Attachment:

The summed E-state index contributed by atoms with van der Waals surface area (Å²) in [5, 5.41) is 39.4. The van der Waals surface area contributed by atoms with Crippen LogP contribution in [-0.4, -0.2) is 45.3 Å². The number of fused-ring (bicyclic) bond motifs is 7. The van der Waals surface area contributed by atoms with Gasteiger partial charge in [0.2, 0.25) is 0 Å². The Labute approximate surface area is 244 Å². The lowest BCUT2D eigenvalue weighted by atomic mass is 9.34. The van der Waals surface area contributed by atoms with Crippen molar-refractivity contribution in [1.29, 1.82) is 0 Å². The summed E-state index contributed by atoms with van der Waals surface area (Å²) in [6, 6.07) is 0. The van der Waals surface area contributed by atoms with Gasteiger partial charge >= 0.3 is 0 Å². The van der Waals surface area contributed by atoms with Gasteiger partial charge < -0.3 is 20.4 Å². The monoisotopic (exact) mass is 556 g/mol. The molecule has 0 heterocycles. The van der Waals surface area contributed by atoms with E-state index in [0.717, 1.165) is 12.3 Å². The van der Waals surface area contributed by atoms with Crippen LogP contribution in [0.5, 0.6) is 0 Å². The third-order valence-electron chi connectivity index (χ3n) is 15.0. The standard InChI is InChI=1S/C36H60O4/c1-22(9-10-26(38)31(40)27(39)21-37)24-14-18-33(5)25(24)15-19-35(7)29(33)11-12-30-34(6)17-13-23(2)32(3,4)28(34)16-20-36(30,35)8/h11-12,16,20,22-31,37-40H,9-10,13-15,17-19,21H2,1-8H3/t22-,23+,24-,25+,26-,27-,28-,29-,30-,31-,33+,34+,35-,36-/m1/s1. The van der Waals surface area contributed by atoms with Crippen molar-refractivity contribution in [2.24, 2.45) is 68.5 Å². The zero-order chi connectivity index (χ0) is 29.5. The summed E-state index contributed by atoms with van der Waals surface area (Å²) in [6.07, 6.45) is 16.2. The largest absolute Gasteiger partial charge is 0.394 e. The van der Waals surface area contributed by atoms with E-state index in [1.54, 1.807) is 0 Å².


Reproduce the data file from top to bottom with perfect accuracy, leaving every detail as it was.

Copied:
The summed E-state index contributed by atoms with van der Waals surface area (Å²) in [5, 5.41) is 39.4. The van der Waals surface area contributed by atoms with Crippen LogP contribution in [-0.4, -0.2) is 45.3 Å². The number of fused-ring (bicyclic) bond motifs is 7. The van der Waals surface area contributed by atoms with Gasteiger partial charge in [0.2, 0.25) is 0 Å². The Labute approximate surface area is 244 Å². The lowest BCUT2D eigenvalue weighted by atomic mass is 9.34. The van der Waals surface area contributed by atoms with Crippen molar-refractivity contribution in [1.29, 1.82) is 0 Å². The summed E-state index contributed by atoms with van der Waals surface area (Å²) in [6, 6.07) is 0. The van der Waals surface area contributed by atoms with Gasteiger partial charge >= 0.3 is 0 Å². The van der Waals surface area contributed by atoms with Gasteiger partial charge < -0.3 is 20.4 Å². The monoisotopic (exact) mass is 556 g/mol. The molecule has 0 heterocycles. The van der Waals surface area contributed by atoms with E-state index in [0.717, 1.165) is 12.3 Å². The van der Waals surface area contributed by atoms with Crippen LogP contribution in [0.5, 0.6) is 0 Å². The third-order valence-electron chi connectivity index (χ3n) is 15.0. The standard InChI is InChI=1S/C36H60O4/c1-22(9-10-26(38)31(40)27(39)21-37)24-14-18-33(5)25(24)15-19-35(7)29(33)11-12-30-34(6)17-13-23(2)32(3,4)28(34)16-20-36(30,35)8/h11-12,16,20,22-31,37-40H,9-10,13-15,17-19,21H2,1-8H3/t22-,23+,24-,25+,26-,27-,28-,29-,30-,31-,33+,34+,35-,36-/m1/s1. The van der Waals surface area contributed by atoms with Crippen molar-refractivity contribution in [2.24, 2.45) is 68.5 Å². The zero-order chi connectivity index (χ0) is 29.5. The summed E-state index contributed by atoms with van der Waals surface area (Å²) in [6.07, 6.45) is 16.2. The largest absolute Gasteiger partial charge is 0.394 e. The van der Waals surface area contributed by atoms with E-state index in [1.54, 1.807) is 0 Å².